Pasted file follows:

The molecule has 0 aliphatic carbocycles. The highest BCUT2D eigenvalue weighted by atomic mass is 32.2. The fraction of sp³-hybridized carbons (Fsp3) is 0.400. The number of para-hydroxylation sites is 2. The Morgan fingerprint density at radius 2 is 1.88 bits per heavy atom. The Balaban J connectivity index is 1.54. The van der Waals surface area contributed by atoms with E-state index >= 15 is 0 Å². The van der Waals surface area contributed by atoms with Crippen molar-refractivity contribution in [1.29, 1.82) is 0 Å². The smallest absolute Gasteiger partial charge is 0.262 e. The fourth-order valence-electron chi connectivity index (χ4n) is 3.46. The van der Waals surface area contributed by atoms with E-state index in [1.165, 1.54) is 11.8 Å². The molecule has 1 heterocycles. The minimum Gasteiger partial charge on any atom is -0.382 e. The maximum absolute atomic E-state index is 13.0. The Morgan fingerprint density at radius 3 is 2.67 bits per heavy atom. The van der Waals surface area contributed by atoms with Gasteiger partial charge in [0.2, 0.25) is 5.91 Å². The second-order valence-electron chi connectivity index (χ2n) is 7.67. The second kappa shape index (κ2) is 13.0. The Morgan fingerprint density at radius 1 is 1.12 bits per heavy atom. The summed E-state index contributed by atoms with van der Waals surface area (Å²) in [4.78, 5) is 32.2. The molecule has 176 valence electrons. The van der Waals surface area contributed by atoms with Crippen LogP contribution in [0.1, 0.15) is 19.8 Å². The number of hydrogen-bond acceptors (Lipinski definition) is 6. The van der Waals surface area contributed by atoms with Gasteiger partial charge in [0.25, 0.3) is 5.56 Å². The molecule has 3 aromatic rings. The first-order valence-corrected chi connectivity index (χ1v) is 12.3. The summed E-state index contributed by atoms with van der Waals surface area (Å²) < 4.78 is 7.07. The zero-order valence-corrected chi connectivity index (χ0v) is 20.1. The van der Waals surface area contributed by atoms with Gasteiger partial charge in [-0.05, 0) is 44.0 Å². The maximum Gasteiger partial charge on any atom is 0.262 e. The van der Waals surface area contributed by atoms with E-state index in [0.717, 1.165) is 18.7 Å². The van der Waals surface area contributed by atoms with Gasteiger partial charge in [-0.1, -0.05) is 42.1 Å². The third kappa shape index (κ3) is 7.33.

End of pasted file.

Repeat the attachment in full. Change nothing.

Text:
The molecule has 0 aliphatic carbocycles. The highest BCUT2D eigenvalue weighted by atomic mass is 32.2. The fraction of sp³-hybridized carbons (Fsp3) is 0.400. The number of para-hydroxylation sites is 2. The Morgan fingerprint density at radius 2 is 1.88 bits per heavy atom. The Balaban J connectivity index is 1.54. The van der Waals surface area contributed by atoms with E-state index >= 15 is 0 Å². The van der Waals surface area contributed by atoms with Crippen molar-refractivity contribution in [1.29, 1.82) is 0 Å². The smallest absolute Gasteiger partial charge is 0.262 e. The fourth-order valence-electron chi connectivity index (χ4n) is 3.46. The van der Waals surface area contributed by atoms with E-state index in [1.165, 1.54) is 11.8 Å². The molecule has 1 heterocycles. The minimum Gasteiger partial charge on any atom is -0.382 e. The maximum absolute atomic E-state index is 13.0. The Morgan fingerprint density at radius 3 is 2.67 bits per heavy atom. The van der Waals surface area contributed by atoms with Gasteiger partial charge in [0.2, 0.25) is 5.91 Å². The second-order valence-electron chi connectivity index (χ2n) is 7.67. The second kappa shape index (κ2) is 13.0. The Morgan fingerprint density at radius 1 is 1.12 bits per heavy atom. The summed E-state index contributed by atoms with van der Waals surface area (Å²) in [4.78, 5) is 32.2. The molecule has 176 valence electrons. The van der Waals surface area contributed by atoms with Crippen LogP contribution in [0.1, 0.15) is 19.8 Å². The number of hydrogen-bond acceptors (Lipinski definition) is 6. The van der Waals surface area contributed by atoms with Gasteiger partial charge in [0.25, 0.3) is 5.56 Å². The molecule has 3 aromatic rings. The first-order valence-corrected chi connectivity index (χ1v) is 12.3. The summed E-state index contributed by atoms with van der Waals surface area (Å²) < 4.78 is 7.07. The zero-order valence-corrected chi connectivity index (χ0v) is 20.1. The van der Waals surface area contributed by atoms with Gasteiger partial charge in [-0.05, 0) is 44.0 Å². The maximum Gasteiger partial charge on any atom is 0.262 e. The van der Waals surface area contributed by atoms with E-state index in [0.717, 1.165) is 18.7 Å². The van der Waals surface area contributed by atoms with Gasteiger partial charge in [-0.1, -0.05) is 42.1 Å². The third kappa shape index (κ3) is 7.33.